Case Report Open Access
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World J Gastrointest Endosc. Nov 16, 2010; 2(11): 375-378
Published online Nov 16, 2010. doi: 10.4253/wjge.v2.i11.375
Placement of a fully covered self-expandable metal stent in a young patient with chronic pancreatitis
Kyong Joo Lee, Kwang Joon Kim, Dong Ho Shin, Joo Won Chung, Jeong Youp Park, Seungmin Bang, Seung Woo Park, Division of Gastroenterology, Department of Internal Medicine, Yonsei Institute of Gastroenterology, Yonsei University College of Medicine, Seoul 120-752, South Korea
Si Young Song, 1Brain Korea 21 Project for Medical Science, 2Division of Gastroenterology, Department of Internal Medicine, 3Severance Biomedical Science Institute, Yonsei University College of Medicine, Seoul, Korea
Author contributions: Lee KJ and Kim KJ drafted the paper; Shin DH and Chung JW collected the data; Park JY, Bang S, Park SW reviewed the paper; and Song SY performed endoscopic examination and proof reading.
Correspondence to: Si-Young Song, MD, PhD, Department of Internal Medicine, Yonsei University College of Medicine, 250 Seongsanno, Seodaemun-gu, Seoul 120-752, South Korea.
Telephone: +82-2-22281957 Fax: +82-2-22277900
Received: July 6, 2010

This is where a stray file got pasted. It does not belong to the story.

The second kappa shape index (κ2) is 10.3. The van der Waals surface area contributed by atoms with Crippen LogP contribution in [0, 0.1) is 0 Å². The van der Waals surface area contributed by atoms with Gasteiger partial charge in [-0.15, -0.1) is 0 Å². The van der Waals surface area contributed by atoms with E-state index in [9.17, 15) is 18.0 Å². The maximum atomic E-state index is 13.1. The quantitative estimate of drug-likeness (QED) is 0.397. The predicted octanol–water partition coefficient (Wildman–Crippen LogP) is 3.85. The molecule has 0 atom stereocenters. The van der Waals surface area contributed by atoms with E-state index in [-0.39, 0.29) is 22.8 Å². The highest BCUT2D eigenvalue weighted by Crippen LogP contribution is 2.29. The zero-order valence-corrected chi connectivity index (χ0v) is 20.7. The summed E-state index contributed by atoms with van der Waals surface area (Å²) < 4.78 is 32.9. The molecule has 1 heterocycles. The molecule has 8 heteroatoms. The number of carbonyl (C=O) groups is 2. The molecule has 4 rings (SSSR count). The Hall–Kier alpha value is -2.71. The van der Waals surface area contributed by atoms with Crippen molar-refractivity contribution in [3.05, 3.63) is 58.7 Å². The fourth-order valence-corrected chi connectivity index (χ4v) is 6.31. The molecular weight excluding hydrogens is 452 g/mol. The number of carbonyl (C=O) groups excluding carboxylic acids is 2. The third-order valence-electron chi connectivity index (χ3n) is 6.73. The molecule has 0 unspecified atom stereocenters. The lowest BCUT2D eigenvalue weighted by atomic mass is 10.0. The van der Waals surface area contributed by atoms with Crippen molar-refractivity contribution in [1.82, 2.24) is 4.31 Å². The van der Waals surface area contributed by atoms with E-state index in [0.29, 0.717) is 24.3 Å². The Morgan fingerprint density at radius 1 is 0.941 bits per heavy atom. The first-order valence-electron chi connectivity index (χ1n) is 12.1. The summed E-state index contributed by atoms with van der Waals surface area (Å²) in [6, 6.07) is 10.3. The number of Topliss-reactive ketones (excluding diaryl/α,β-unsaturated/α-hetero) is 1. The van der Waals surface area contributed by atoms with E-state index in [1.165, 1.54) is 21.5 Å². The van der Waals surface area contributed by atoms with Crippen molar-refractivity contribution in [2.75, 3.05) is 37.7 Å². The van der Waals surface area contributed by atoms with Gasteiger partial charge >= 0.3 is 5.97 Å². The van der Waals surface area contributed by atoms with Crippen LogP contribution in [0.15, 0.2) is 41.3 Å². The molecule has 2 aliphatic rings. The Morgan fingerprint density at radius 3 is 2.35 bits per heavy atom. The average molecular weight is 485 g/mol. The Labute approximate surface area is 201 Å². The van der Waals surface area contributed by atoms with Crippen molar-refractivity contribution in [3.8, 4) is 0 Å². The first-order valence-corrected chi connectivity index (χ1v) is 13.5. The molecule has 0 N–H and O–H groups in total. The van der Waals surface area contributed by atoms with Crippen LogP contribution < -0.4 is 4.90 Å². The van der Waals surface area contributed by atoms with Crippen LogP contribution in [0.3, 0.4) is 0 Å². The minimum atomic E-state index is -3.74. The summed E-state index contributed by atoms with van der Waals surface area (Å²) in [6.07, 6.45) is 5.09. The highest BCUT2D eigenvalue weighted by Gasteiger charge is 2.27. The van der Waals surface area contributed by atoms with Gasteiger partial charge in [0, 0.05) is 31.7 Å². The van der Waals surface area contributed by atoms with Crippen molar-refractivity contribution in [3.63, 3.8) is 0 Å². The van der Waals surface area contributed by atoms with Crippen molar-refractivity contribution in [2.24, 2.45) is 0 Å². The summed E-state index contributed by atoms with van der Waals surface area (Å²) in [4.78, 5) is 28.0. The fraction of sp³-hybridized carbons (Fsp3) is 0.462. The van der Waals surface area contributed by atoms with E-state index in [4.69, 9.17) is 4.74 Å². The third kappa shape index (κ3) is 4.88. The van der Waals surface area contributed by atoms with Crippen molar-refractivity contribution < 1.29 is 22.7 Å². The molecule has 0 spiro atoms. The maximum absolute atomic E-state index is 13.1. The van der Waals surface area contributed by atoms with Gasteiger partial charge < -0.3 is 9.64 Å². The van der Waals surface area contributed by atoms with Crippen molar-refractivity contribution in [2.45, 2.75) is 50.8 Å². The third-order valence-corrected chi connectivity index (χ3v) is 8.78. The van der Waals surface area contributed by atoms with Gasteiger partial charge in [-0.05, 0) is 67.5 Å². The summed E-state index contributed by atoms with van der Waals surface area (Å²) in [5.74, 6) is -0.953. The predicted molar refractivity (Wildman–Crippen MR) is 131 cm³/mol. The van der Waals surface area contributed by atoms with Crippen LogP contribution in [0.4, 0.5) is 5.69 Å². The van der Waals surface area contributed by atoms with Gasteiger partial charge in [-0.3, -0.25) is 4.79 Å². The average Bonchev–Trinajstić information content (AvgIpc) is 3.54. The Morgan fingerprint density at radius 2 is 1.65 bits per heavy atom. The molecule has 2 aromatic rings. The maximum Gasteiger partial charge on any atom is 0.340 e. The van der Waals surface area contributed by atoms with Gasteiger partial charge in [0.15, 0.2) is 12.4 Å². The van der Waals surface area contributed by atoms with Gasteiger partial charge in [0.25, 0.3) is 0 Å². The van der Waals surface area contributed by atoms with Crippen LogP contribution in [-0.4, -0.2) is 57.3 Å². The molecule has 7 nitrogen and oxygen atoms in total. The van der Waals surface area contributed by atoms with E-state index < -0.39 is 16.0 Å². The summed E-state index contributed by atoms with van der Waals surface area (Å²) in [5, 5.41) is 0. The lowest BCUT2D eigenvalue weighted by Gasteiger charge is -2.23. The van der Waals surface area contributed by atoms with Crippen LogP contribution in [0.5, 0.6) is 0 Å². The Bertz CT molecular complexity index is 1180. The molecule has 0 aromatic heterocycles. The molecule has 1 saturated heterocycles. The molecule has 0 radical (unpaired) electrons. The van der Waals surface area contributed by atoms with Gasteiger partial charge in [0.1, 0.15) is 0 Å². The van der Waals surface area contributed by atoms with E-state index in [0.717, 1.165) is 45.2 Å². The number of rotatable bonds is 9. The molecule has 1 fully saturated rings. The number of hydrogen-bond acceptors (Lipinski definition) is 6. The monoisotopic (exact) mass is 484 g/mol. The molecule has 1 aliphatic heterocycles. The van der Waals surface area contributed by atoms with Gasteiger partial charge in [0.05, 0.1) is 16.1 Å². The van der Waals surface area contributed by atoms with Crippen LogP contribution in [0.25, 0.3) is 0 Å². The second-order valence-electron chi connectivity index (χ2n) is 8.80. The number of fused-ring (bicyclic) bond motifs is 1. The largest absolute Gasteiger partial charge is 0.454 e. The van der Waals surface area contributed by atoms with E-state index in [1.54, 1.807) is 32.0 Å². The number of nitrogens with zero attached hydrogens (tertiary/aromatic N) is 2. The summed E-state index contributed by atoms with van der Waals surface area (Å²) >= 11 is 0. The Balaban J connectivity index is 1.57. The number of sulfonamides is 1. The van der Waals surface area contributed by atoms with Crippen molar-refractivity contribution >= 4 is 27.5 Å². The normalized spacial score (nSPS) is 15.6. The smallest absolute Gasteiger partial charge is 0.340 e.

Revised: September 10, 2010
Accepted: September 17, 2010
Published online: November 16, 2010


Plastic stent insertion is a treatment option for pancreatic duct stricture with chronic pancreatitis. However, recurrent stricture is a limitation after removing the plastic stent. Self-expandable metal stents have long diameters and patency. A metal stent has become an established management option for pancreatic duct stricture caused by malignancy but its use in benign stricture is still controversial. We introduce a young patient who had chronic pancreatitis and underwent several plastic stent insertions due to recurrent pancreatic duct stricture. His symptoms improved after using a fully covered self-expandable metal covered stent and there was no recurrence found at follow-up at the outpatient department.

Key Words: Chronic Pancreatitis, Pancreatic duct stricture, Fully covered self-expandable metal covered stent, Young patient